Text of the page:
James: Precisely. Yeah.
So, another tool that we've built is tracking discount rates. And then, of course, how it applies to different companies' benefit programs. But again, we saw a very clear trajectory between the fourth quarter and the first quarter was a significant decline in those discount rates. And so, from an optimization perspective, even if somebody was over the age of 60, and again, every pension program is a little different, but with like Exxon's, Exxon's discounts if they're under the age of 60, but if they're over 60, it still made sense because on average, a 1% movement in discount rates equates to a 10% increase to the lump sums. And so when we saw, for example, between fourth and first quarter, it was a 47 basis point decline is 4.7%, just for waiting a month, in a lot of cases.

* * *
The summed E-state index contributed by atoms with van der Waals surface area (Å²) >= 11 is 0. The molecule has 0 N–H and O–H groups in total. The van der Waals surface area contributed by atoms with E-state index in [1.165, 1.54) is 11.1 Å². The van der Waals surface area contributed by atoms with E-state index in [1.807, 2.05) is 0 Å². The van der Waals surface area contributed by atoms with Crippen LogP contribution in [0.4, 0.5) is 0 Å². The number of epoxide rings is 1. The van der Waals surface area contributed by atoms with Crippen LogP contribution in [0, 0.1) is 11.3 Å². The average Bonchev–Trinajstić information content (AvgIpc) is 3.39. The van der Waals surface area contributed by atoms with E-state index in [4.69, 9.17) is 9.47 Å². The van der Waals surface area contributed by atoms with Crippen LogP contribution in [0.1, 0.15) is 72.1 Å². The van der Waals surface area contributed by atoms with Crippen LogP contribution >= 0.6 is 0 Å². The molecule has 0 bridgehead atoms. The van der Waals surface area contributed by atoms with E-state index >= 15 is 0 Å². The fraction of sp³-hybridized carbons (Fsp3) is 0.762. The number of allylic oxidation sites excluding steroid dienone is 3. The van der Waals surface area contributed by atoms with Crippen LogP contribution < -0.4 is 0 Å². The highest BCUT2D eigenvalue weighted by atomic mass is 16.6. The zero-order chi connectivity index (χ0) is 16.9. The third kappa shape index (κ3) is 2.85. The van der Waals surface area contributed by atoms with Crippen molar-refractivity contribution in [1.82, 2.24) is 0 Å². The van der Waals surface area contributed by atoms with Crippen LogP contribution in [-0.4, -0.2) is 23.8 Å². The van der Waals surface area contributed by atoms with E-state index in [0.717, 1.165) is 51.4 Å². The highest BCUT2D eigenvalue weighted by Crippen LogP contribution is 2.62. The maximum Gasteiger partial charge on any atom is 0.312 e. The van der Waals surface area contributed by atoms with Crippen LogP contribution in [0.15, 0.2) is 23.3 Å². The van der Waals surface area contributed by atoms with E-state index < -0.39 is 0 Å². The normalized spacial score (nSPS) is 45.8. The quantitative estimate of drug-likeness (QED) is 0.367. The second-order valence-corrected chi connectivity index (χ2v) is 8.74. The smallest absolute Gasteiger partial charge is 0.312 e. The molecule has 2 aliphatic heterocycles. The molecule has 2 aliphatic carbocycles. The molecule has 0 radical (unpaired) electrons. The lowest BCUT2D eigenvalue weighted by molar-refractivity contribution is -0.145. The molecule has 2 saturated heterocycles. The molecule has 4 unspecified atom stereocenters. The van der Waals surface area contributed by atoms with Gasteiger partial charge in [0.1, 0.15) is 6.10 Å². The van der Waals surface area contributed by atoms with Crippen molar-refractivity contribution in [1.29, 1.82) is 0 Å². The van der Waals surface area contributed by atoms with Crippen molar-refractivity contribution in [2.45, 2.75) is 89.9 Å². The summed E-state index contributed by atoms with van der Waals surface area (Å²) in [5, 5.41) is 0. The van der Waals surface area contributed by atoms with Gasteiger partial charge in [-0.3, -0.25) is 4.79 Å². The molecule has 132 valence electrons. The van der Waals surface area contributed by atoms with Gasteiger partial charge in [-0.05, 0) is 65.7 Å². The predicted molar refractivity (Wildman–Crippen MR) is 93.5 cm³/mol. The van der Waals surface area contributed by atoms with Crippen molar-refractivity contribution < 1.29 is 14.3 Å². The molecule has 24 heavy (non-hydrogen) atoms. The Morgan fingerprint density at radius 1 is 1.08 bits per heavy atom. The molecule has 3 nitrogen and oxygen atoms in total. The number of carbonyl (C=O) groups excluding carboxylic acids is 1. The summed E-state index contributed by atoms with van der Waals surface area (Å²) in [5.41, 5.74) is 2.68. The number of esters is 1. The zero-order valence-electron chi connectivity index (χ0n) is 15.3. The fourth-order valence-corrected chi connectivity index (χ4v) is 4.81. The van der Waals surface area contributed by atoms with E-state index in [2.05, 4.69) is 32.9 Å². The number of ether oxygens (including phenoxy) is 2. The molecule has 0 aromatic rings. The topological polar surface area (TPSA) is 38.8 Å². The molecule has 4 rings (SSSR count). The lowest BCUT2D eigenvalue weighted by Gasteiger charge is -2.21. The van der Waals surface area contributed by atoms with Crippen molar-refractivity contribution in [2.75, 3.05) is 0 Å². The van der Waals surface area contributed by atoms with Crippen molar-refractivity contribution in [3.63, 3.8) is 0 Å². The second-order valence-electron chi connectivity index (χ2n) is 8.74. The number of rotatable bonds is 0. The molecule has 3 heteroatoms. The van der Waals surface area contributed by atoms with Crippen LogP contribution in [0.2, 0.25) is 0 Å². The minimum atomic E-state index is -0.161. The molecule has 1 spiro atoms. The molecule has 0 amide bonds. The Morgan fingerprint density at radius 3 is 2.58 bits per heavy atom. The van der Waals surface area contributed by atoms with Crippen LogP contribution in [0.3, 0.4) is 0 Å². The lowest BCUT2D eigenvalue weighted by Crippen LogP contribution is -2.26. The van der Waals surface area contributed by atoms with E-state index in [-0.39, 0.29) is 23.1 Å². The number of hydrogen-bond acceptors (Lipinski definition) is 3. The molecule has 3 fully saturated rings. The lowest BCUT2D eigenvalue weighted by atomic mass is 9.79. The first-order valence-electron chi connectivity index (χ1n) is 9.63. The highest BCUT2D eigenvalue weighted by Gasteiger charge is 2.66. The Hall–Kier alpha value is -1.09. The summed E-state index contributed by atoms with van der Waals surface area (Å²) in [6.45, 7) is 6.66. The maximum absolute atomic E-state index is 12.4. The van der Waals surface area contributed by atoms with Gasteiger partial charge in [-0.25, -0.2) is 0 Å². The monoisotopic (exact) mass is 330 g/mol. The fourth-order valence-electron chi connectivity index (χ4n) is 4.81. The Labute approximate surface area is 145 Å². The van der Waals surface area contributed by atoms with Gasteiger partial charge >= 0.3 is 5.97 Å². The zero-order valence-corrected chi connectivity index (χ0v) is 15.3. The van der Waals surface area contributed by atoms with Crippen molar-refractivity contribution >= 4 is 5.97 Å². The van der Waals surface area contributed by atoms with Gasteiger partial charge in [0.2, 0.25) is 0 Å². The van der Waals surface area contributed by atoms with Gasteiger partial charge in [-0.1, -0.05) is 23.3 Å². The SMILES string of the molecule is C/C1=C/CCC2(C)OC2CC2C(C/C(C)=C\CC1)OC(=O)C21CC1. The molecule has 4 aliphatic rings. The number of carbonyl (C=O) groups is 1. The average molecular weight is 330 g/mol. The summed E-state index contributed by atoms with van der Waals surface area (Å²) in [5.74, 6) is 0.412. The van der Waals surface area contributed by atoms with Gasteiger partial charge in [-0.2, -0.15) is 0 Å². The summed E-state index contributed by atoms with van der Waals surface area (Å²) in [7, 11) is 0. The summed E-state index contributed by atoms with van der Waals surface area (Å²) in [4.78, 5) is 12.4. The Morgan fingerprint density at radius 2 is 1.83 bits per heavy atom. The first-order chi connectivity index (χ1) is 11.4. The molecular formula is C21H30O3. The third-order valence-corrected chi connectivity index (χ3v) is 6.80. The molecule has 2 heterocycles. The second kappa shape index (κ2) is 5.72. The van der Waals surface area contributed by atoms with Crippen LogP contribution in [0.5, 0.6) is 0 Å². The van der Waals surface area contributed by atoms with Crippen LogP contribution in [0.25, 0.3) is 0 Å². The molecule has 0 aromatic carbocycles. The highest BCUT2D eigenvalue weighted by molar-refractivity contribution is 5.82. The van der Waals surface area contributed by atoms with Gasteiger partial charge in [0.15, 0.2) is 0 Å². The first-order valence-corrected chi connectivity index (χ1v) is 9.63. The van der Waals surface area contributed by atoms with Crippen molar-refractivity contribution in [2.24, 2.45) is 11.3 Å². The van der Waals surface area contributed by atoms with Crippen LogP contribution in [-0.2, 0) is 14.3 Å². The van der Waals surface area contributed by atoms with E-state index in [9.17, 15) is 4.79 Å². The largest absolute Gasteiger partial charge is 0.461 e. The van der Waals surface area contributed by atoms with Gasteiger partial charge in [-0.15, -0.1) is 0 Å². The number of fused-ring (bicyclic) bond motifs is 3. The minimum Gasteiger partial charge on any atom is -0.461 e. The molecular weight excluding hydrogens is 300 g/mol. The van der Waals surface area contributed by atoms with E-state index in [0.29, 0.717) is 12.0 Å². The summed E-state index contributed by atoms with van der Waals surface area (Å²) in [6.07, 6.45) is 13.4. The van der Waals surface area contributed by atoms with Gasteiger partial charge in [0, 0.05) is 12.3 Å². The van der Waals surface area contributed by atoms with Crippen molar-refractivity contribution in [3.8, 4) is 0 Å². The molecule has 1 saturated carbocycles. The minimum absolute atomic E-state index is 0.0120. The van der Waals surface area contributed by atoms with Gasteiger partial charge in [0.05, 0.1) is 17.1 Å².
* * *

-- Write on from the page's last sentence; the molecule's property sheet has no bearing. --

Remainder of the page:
Michael: So I get it from that end of just how you're doing the in-depth analysis itself. And it strikes me that any time you're in a practice where you get focused in a particular thing, it starts to pay to reinvest into actually building tools and solutions. You're probably not going to build a bunch of highly refined calculating and presentation spreadsheets for a client who has NUA, or for two or three clients who have NUA. But when you're doing that as a full-time focus, and you have 100 clients who have NUA and pension lump sums, all of a sudden it's like, Hey, we should probably put a little extra time in making this like a really nice client-facing spreadsheet with all the additional bells and whistles that we want to attach to it. Just it's literally in your interest now because the value and the expertise of building that tool become repeatable expertise that you can use, not just for the next client or the next one or two, but the next 10, 20, 50, 100 clients.